Part of the support for the flexible view comes from the fact that the Court has already determined that we should understand the concepts and values enshrined in the Charter in a flexible31 manner. For instance, consider the view that any restriction on free expression is a violation of the Charter right to free expression and incompatible with our Charter commitments. The Court has previously ruled that this view is untenable. For example, in Irwin Toy Ltd. v. Quebec (Attorney General) the courts established that violent forms of expression are not protected under the Charter right.32 In R. v. Keegstra and other cases the courts have determined that 319(2) and other censorship laws that violate our 2b rights are constitutionally valid.33 The basic line of reasoning here in both cases is the same: although free expression has a prima facie claim under the Charter, democracies involve more than a commitment to free expression, since other values and interests must be taken into account. All citizens have an interest, for example, in not being hurt by violent expression, that is, in the security of their person, and democratic governance requires that we uphold this value. The Court has determined that this value, freedom from violent attack, must take precedence over the value of unlimited freedom of expression. Similarly, as we have noted, even where it is found that a law infringes on our 2b right, the courts have determined in many cases that such infringements can be “saved” under section 1 because censorship has been seen as an effective means to promote other democratic values, in particular, the value of inclusivism. That is, the Court has determined that in certain instances, the value of inclusivism must take precedence over the value of free expression. The point here is not that we must necessarily agree with the Court’s decisions, but merely to point out that striking an appropriate balance of different democratic values is often part of the judicial process in a Charter challenge. On the flexible view, there is no particular reason to think that section 3 should be immune to this sort of balancing.34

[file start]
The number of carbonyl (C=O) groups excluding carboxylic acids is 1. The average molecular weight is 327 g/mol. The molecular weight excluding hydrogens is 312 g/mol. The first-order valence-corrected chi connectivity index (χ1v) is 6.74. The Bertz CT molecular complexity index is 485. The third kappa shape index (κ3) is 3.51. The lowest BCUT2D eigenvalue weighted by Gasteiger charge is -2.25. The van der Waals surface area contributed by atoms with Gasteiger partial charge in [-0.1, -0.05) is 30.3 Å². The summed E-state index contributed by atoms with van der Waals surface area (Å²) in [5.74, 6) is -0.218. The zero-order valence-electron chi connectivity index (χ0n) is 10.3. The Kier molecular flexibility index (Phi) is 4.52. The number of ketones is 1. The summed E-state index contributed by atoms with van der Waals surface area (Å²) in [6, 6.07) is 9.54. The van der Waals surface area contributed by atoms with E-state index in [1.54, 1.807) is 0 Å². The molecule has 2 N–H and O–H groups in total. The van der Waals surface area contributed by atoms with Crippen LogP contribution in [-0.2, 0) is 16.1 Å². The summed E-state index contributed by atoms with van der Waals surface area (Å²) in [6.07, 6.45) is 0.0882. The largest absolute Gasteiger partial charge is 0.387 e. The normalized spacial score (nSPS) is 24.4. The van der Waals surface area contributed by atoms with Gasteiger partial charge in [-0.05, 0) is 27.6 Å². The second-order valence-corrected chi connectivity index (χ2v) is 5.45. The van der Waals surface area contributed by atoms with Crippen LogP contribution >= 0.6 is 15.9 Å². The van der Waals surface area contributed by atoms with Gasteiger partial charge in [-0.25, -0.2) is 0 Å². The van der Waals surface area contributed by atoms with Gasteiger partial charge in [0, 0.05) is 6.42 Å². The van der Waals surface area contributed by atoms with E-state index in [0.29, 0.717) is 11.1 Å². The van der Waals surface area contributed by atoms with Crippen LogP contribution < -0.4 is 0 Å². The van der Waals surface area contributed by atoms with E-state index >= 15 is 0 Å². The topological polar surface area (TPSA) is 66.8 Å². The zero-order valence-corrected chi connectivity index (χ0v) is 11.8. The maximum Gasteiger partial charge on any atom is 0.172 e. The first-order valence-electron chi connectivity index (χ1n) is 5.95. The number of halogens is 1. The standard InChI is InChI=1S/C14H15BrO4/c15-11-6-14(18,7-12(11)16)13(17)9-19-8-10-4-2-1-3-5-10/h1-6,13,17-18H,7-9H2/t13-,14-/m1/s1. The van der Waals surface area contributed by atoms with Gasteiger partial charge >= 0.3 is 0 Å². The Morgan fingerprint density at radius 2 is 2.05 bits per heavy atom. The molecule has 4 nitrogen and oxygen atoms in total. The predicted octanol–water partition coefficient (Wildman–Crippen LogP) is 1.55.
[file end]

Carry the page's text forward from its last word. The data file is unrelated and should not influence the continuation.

There is much to this line of reasoning. Certainly many previous Charter challenges seem to support this view; the Court has understood that guaranteed rights may be impugned when there is a perceived social need. However, if we accept the flexible understanding then the question becomes, “How far can we move away from the ideal of everyone having an opportunity to run for Parliament, and no one being prohibited by law from equality in the electoral process?” Suppose, for example, it could somehow be determined that a single ruler would be better at realizing the non-electoral rights (that is, rights other than the right to vote and run for government) of the Charter. I take it that even if we concede that this could lead to better outcomes in terms of honouring the non-electoral rights, still this would not count as a democracy. The point here is simply that there must be some limit to the flexibility of the flexible view: living under a hereditary monarchy where no elections take place cannot count as a ‘democracy’, even if it is a case of excellent governance in terms of honouring non-electoral rights. So, the flexible view must provide some account of how far competing values can permit us to legislate against equality in the electoral process before we violate a commitment to democracy. For example, imagine in instituting the don’t-contradict-Rex law the castaways enjoyed more security, inclusivism, material equality, and so on. Would we then, contrary to what we said earlier, be inclined to say that the islanders enjoyed democratic government? The flexible view needs to answer questions of this nature. By hypothesis, whatever answer is forthcoming will not be in terms of violation of some essential condition, since ‘democracy’ is to be understood flexibly. But if the flexible view is to be plausible it will have to make intelligible the limits of the concept of democracy in some fashion. Until we have a developed version of the flexible view, it is hard to know how plausible the flexible view is on this point.35